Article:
[ Emlyn Cameron reviews Nicholas Buccola’s The Fire Is Upon Us, which offers us current insight into the celebrated 1965 Cambridge Union debate between William F. Buckley, Jr. and James Baldwin ]
The Fire Is upon Us: James Baldwin, William F. Buckley Jr., and the Debate over Race in America
Princeton University Press, (2019)
Hardback, 496pp: $29.95 / £25.00
“Repression is an unpleasant instrument,” – William F. Buckley, Jr.
There was something musical about William F. Buckley, Jr.
He was, in addition to being one of the most recognizable pundits of the 20th Century, a harpsichordist with a profound love of Bach.
“It’s not my medium,” he said in 1992, but a kind of musicality was in the warp and woof of his whole public life.
He used all his affect as an instrument in the practice of persuasion. Like Bach, he was a master of counterpoint — allowing his voice and gestures to work independent but harmonious enchantments that formed a captivating whole: the luxuriating deliberation and emphasis he put into each phrase and phoneme; the lexicon of unusual words, with their intricate, exotic sound and coy medley of connotation and insinuation; the features of his owlish face sparking and cascading with feeling, with suggestion; and his deft, musician’s hands clasping, undulating, and pirouetting through the air.
In his recent book The Fire Is Upon Us, Nicholas Buccola calls this contrapunctus, “the art of performing conservatism,” and presents it as essential to Buckley’s success in popularizing his politics. The book is Buccola’s history of the 1965 Cambridge Union debate between Buckley and James Baldwin. More broadly, it is an attempt to give an intellectual biography of both men.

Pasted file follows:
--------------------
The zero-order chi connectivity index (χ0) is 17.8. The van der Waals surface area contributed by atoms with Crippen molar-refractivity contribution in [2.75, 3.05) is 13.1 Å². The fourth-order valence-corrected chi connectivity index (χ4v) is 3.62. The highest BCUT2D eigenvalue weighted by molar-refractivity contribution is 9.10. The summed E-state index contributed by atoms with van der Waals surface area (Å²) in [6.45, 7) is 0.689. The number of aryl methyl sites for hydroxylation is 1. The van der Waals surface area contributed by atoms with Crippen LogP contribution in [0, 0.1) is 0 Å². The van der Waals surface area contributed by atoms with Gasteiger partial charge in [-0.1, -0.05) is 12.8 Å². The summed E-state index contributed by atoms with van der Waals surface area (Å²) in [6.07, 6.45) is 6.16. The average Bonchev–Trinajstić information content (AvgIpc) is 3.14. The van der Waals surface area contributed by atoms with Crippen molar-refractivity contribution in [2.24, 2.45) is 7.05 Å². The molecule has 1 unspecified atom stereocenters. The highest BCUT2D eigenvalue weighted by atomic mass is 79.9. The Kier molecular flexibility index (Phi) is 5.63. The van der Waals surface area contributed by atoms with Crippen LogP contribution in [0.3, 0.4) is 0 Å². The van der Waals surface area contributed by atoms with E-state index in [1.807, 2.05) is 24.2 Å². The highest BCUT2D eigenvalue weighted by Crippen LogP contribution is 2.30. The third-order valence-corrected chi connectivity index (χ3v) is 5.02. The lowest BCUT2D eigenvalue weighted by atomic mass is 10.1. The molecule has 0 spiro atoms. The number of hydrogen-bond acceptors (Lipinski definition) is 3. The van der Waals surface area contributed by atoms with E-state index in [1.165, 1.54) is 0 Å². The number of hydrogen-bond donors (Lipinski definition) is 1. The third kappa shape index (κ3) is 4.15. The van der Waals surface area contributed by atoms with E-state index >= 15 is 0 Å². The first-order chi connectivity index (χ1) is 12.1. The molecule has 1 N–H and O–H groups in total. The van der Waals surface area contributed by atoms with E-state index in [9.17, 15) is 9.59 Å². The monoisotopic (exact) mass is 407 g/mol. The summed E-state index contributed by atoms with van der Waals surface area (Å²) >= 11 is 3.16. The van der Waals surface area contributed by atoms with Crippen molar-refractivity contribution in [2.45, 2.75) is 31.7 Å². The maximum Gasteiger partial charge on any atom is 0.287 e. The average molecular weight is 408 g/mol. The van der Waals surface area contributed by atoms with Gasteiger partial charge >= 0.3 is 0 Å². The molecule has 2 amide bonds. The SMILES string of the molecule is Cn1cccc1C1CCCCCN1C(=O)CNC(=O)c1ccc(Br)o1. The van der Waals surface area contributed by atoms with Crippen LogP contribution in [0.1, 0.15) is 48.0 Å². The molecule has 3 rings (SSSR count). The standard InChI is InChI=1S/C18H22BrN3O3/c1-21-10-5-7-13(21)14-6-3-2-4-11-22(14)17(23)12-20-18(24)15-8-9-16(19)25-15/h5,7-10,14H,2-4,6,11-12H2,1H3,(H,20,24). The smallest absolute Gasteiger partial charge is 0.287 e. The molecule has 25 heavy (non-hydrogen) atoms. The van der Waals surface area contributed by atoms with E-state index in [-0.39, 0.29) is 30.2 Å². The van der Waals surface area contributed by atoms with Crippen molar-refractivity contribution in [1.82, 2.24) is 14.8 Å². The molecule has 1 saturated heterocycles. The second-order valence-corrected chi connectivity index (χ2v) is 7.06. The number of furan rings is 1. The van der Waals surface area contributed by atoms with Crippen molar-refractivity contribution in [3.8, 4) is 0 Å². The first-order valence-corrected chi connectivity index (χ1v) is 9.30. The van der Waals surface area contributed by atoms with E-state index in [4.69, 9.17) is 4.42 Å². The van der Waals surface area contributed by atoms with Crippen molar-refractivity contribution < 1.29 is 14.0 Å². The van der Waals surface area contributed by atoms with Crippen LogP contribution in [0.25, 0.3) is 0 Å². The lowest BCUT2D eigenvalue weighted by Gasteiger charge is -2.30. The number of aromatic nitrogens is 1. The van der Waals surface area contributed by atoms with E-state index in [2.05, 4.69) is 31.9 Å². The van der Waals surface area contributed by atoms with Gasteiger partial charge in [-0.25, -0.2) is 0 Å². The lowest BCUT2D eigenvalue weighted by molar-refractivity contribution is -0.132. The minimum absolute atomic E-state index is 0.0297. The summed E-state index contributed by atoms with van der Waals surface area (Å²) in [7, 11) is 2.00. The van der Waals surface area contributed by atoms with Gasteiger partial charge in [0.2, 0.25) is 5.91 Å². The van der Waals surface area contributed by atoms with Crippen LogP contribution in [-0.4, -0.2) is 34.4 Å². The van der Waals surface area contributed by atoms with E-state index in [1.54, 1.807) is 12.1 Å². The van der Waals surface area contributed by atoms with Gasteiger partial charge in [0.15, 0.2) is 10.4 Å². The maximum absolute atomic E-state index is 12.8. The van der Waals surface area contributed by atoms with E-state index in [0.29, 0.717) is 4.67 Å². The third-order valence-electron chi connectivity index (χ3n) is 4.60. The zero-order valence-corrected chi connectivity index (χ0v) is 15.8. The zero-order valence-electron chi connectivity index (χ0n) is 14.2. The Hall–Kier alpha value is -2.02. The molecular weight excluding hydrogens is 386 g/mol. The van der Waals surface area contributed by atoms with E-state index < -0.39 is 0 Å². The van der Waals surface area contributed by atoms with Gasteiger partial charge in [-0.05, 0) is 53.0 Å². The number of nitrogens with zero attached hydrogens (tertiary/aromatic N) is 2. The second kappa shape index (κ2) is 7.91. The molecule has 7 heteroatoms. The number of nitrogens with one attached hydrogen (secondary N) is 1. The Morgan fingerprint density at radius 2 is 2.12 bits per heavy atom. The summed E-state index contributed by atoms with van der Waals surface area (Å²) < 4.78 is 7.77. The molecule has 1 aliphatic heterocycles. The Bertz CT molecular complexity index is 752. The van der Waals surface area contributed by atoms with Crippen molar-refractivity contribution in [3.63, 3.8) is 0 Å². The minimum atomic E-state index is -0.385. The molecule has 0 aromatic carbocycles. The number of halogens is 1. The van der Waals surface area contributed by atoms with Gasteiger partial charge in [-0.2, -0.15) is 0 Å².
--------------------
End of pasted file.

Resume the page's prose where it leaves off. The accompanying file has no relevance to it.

With regards to Baldwin, the book is a charming introduction: It paints an inviting picture of him, with emphasis placed on his stubborn independence, ceaseless emotional curiosity, and concern that progress in American race relations extend beyond law to a substantive moral revolution of individuals. His commitment is to a confessional honesty and a future where all people, having discarded the cataract of racial prejudice, are ennobled by the recognition of their mutual humanity.
It is a spirit of reform and a kind of personal character for which Buccola has palpable admiration. The reader is not long in joining him in his respect for Baldwin: I came to the book with knowledge of Buckley and Firing Line but possessing precious little familiarity with Baldwin. I knew his name, had his essays recommended to me by a discerning friend, and had seen the debate itself, but his life and work was largely unknown to me. The man I came to know was one I could not help but like: “‘intensely serious,’ ‘delicate,’ ‘intuitive,’ ‘rash,’ ‘impractical,’ ‘rebellious,’ and ‘mercurial,’” according to the catalogue of impressions Buccola cites, he is irrepressible and tender, tough and impassioned. And, as his insistence on examining unvarnished humanity would require, he is fallible.
The apex of this balance of Baldwin’s foibles and charm is his agreement to pen an essay on the Nation of Islam for an editor with whom he has had a good working relationship: He long defers the delivery and finally sells the finished product to a different outlet, leaving the editor high, dry, and furious. And—just as one’s temple begin to throb with not a little voyeuristic impatience and disappointment—Buccola describes Baldwin sitting through the editor’s sputtering, racially charged tirade, only to lean forward at its conclusion and suggest that the man publish his resentments as an introspective essay (which he does, and which Baldwin publicly defends as the sort of honesty essential to progress). This innocent, placid response, devoted to his project of understanding, is as redemptive as it is unexpected. These episodes, and others from Baldwins life, prove just enough to please and inform, without spoiling the appetite to know more and read him firsthand.